June 3, 2024

Trout Stream Buffer Legislation Pending Before the North Carolina Legislature

Article Contact: Conner Barker,

Why It Matters: Preventing sedimentation in streams is critical to protecting habitat for trout and other aquatic organisms. Streams with less sedimentation have better water quality, and vegetated buffers provide shade that helps regulate water temperatures for trout and other cold-water species that require cool, well-oxygenated waters to survive. Better fish habitat supports healthier fisheries and, in turn, provides better experiences for anglers.  


  • In April of 2023, North Carolina Legislative Sportsmen’s Caucus (Caucus) Member Senator Bill Rabon, along with Caucus Members Senator Buck Newton, Senator Tim Moffitt, Senator Tom McInnis, introduced legislation to protect trout streams in the Tar Heel State.
  • Last year, the Senate Committee on Agriculture, Energy and Environment favorably reported Senate Bill 613, and the Senate subsequently passed the bill 47-0.
  • As part of the two-year session, Senate Bill 613 is still up for consideration and has been assigned to the House Committee on Finance where it awaits further action.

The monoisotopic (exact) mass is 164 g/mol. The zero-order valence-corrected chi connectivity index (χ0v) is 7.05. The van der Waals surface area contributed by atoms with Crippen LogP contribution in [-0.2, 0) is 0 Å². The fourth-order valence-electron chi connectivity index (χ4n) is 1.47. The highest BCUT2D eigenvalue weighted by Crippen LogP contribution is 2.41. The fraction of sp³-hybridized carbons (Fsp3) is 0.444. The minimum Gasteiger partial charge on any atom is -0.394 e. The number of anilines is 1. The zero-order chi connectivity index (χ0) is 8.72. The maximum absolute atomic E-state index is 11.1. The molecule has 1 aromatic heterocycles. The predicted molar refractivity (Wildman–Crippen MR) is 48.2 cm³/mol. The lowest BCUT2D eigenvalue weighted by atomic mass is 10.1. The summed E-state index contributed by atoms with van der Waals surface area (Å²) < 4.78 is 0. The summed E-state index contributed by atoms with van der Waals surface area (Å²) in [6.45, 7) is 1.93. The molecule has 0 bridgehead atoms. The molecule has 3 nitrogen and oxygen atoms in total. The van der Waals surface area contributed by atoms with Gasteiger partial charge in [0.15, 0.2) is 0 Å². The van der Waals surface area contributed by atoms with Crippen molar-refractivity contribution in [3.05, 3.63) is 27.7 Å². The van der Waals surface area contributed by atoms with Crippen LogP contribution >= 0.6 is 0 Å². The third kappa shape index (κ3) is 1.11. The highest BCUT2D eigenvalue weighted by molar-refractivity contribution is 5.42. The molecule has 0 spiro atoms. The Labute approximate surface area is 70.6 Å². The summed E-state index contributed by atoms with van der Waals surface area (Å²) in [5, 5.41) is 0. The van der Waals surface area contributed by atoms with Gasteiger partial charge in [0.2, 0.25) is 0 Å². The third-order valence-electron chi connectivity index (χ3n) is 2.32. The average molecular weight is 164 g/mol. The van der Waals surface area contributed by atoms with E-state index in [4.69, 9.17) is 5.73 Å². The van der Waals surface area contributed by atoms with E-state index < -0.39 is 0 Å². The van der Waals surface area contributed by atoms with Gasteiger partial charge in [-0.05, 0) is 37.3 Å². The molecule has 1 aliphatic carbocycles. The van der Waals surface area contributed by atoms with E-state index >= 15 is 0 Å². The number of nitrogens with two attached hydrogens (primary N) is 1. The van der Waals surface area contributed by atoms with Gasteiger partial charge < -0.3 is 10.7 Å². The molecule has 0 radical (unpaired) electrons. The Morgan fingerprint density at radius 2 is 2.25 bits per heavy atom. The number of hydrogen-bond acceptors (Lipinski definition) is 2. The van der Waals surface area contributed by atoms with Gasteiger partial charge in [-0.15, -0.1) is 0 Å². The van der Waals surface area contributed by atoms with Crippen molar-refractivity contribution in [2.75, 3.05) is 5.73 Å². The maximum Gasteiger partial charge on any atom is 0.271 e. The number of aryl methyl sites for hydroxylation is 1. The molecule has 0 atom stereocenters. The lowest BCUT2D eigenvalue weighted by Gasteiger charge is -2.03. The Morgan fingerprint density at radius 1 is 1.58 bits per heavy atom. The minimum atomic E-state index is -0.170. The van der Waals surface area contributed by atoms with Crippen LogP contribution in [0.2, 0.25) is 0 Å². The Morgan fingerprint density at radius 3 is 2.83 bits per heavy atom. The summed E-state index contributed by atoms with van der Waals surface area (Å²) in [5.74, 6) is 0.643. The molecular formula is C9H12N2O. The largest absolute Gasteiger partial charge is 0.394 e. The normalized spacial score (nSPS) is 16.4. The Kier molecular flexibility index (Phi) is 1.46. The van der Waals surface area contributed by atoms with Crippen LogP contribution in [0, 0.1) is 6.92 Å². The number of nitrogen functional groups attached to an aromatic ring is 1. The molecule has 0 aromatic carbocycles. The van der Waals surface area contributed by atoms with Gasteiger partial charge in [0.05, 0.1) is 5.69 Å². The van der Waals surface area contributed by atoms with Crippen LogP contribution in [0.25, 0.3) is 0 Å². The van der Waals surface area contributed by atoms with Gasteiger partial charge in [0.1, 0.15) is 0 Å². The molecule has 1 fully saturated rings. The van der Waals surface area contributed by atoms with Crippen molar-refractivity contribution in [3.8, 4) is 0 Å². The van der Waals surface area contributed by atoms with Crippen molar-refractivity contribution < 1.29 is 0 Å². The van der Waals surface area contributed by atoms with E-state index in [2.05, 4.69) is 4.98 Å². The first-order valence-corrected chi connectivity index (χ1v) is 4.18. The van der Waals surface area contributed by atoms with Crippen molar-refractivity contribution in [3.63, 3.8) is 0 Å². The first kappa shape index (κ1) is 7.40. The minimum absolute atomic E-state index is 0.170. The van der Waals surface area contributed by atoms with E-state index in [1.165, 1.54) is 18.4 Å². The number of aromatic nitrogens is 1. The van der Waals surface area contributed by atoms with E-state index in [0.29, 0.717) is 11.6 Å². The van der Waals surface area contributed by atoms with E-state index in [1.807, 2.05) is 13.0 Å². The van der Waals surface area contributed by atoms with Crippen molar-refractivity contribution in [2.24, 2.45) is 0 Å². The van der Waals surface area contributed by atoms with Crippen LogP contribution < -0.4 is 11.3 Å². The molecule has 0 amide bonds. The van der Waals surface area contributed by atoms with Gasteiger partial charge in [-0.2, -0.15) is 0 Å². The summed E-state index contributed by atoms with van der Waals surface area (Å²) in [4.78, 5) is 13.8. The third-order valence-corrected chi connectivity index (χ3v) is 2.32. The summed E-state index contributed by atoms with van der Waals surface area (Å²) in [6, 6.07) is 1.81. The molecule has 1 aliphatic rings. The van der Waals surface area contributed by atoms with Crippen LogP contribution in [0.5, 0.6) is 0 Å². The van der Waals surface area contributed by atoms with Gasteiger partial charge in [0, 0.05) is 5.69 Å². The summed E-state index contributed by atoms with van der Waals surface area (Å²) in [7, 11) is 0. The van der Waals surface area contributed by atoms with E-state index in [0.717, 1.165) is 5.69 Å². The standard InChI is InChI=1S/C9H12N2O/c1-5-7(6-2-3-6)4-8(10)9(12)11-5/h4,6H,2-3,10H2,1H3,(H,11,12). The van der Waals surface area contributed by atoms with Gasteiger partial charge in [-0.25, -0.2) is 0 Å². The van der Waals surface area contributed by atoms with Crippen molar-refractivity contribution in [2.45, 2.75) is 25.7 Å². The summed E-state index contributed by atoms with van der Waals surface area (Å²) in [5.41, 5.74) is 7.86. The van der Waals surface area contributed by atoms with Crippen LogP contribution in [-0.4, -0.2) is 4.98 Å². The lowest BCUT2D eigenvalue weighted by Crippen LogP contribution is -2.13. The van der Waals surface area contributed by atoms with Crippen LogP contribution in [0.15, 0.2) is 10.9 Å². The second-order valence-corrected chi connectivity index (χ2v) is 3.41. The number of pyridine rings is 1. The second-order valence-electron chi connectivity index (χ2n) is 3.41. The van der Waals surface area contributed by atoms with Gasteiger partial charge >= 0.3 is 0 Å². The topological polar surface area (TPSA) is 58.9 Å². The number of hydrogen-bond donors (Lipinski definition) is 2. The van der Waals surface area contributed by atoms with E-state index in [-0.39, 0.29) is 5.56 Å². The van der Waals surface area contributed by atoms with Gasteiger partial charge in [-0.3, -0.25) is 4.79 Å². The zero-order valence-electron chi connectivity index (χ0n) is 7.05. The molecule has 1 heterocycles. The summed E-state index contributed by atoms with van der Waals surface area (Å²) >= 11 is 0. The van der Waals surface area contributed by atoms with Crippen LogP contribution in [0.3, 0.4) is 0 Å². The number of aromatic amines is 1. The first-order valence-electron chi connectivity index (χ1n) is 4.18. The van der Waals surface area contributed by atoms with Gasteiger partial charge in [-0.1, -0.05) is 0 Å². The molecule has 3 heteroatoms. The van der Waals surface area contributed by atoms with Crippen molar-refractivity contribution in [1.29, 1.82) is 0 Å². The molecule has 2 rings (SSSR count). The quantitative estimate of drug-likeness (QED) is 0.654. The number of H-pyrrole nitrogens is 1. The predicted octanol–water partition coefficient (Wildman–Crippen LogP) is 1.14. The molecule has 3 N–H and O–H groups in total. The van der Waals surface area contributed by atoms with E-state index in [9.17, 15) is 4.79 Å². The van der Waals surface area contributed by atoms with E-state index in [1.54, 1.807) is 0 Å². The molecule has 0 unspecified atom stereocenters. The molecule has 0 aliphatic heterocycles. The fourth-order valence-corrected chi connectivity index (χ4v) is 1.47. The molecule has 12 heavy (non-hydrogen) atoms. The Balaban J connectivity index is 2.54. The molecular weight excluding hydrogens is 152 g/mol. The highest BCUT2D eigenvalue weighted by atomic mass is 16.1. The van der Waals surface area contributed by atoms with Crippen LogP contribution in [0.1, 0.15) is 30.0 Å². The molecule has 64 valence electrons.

According to a recent report, trout fishing in North Carolina has an annual economic impact of $1.38 billion. Additionally, trout anglers are among North Carolina’s over 1.4 million paid fishing license holders that generate over $28 million in fishing license sales and $13 million in matching federal funds. To support this resource, the North Carolina Wildlife Resources Commission maintains a cold-water stocking program that raises one million brook, brown, and rainbow trout annually to be stocked in North Carolina’s trout streams.

Stream buffers help conserve riparian zones that are critical components of healthy aquatic ecosystems. In addition to promoting bank stabilization, habitat connectivity, and reducing flood risk, stream buffer zones significantly reduce erosion and sedimentation. Trout can only survive in a narrow range of cold-water temperatures that are dependent on low sedimentation rates and abundant shade, both of which are provided by sufficient stream buffers. In the absence of stream buffers, uncontrolled erosion and sedimentation can threaten North Carolina’s trout fisheries.

Senate Bill 613 would require that new agricultural operations maintain a 25-foot stream buffer zone along waters classified as trout waters by the Environmental Management Commission. The proposed legislation would only impact new agricultural operations. The exemption from stream buffer requirements for already existing agricultural lands would remain intact.

The Congressional Sportsmen’s Foundation (CSF) encourages the North Carolina House of Representatives to send Senate Bill 613 to Governor Cooper’s desk before the end of the short session. CSF appreciates the leadership of the bill sponsors and will continue to work with the North Carolina Legislative Sportsmen’s Caucus and partners to advocate for policies that support trout conservation and angler access in North Carolina.

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